New York City has seen a spate of high-profile hotel loans go into default in recent months, and challenging market fundamentals certainly aren’t helping.
The average daily room rate for New York hotels dropped to $255.16 last year — the lowest point since at least 2013 — the Wall Street Journal reported, citing data from STR. And with more than 22,000 hotel rooms in the pipeline, that figure is set to weaken further.
A $260 million loan on the 1,331-room Row Hotel near Times Square has been in default since 2018, and lender Colony Credit recently tapped a brokerage firm to sell it for as little as $50 million, sources told the Journal. The Highgate-led partnership that owns the leasehold on the hotel put the property on the market last year, but did not attract much interest.
Colony cited a “significant deterioration” in the New York hotel market and “feedback from the sales process” as reasons for the drastic writedown in the value of the Row Hotel loan.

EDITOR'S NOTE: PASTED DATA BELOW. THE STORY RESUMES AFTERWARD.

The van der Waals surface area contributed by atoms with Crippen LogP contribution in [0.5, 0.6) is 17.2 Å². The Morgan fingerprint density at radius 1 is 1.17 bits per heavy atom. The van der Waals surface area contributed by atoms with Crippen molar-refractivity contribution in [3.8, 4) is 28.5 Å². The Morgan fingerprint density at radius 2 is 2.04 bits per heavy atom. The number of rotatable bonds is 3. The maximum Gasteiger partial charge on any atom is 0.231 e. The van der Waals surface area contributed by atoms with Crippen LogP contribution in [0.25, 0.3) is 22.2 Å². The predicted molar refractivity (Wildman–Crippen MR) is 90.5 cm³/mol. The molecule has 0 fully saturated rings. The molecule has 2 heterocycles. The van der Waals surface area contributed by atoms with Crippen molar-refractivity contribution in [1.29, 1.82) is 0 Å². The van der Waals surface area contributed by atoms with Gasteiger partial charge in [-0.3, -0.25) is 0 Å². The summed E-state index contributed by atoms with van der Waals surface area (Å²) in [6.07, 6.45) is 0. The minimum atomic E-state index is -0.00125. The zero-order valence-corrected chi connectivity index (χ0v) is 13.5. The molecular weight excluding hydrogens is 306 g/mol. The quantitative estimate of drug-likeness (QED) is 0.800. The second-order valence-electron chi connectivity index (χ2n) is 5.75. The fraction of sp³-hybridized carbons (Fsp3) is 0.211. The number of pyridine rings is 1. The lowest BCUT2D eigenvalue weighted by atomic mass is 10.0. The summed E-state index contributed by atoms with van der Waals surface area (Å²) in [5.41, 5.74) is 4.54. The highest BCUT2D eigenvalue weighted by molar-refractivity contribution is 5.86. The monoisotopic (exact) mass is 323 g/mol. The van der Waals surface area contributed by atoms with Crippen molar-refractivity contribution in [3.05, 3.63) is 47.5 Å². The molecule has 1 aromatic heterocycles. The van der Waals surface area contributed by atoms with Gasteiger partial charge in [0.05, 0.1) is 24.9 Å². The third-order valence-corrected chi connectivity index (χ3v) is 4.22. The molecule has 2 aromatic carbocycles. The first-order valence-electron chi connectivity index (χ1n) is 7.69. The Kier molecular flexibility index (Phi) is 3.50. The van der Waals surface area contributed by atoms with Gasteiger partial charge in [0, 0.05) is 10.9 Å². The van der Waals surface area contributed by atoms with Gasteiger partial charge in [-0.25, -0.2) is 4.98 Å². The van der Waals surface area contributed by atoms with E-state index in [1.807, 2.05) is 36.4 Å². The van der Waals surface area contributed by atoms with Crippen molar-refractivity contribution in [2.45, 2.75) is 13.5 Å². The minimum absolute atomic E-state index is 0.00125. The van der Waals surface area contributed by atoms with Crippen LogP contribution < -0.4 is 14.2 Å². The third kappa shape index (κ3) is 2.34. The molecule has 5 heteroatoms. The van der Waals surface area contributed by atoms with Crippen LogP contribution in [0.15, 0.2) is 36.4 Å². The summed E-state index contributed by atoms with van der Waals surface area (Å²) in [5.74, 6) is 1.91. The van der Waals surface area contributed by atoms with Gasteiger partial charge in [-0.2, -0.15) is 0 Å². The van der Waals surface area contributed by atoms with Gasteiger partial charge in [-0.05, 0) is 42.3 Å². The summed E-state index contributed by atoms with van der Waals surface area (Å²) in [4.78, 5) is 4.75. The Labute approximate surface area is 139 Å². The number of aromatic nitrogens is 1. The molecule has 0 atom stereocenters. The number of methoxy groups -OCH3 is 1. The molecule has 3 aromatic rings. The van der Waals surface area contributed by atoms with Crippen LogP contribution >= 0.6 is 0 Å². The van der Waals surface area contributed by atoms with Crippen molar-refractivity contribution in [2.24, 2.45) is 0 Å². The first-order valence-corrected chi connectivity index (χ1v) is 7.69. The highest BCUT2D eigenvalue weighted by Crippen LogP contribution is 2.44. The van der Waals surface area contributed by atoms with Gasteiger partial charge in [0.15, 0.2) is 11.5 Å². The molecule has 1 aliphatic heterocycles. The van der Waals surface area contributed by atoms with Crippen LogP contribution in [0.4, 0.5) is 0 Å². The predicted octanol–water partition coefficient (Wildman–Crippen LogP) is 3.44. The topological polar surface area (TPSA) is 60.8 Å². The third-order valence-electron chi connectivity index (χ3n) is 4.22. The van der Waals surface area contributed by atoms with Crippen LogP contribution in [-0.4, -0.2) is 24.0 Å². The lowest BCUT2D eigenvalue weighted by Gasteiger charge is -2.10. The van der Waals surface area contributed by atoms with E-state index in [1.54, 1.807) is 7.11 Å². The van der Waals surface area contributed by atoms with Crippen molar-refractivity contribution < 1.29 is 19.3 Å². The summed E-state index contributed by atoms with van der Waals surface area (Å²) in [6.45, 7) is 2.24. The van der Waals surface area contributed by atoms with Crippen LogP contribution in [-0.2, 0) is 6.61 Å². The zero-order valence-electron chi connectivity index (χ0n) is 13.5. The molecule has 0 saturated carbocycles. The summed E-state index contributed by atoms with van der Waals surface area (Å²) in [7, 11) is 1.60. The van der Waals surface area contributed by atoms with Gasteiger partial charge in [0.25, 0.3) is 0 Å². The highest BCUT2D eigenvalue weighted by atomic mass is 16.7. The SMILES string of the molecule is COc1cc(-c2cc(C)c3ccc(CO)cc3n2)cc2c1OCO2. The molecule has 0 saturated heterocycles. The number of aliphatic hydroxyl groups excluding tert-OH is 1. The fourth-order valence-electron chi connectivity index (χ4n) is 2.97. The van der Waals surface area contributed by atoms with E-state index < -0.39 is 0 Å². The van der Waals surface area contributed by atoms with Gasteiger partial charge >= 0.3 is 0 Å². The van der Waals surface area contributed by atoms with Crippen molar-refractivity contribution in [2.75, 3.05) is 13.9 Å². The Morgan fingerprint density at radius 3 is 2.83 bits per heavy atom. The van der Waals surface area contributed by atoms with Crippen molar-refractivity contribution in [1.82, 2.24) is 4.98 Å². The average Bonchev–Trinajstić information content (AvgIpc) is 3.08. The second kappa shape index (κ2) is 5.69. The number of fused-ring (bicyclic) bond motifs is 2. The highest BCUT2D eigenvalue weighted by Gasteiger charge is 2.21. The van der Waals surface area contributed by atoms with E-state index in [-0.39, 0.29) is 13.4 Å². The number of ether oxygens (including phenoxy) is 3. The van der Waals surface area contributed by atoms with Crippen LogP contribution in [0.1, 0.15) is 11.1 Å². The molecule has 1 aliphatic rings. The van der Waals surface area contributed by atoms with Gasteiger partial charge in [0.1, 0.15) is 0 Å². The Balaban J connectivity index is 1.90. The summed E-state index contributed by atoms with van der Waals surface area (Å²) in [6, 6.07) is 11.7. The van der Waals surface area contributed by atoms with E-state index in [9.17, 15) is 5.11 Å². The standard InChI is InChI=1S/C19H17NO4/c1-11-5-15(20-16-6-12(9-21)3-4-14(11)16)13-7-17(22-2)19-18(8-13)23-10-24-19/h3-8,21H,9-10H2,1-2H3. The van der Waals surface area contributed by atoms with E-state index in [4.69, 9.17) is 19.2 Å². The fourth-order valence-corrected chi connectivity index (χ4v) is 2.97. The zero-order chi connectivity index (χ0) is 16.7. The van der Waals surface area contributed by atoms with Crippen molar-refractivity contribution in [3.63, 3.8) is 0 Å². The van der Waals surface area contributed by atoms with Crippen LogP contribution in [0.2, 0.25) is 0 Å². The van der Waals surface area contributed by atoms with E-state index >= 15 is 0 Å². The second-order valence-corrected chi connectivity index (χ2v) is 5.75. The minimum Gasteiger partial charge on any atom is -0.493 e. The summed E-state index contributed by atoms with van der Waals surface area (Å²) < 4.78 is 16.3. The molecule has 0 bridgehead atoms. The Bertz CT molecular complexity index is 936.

Elsewhere in the city, Toby Moskovits’ Heritage Equity Partners defaulted on a $68 million loan for the Williamsburg Hotel last year, and the property is headed to receivership — although the landlord and lender have now been wrangling for months over specifics of the receivership agreement.
In December, French bank Natixis filed to foreclose on a $650 million portion of the $2 billion financing package at Maefield Development’s hotel project at 20 Times Square. Earlier this month, East West Bank moved to foreclose on loans secured by the Selina Chelsea, whose operator counts WeWork co-founder Adam Neumann among its backers.
And last month, hotelier Richard Born chose to shut down the Blakely Hotel altogether, citing challenges facing the hotel industry, and denying a connection with the decision by the hotel’s employees to unionize.
According to Trepp, at least 21 CMBS mortgages backed by New York hotels are currently watchlisted for potential difficulties. [WSJ] — Kevin Sun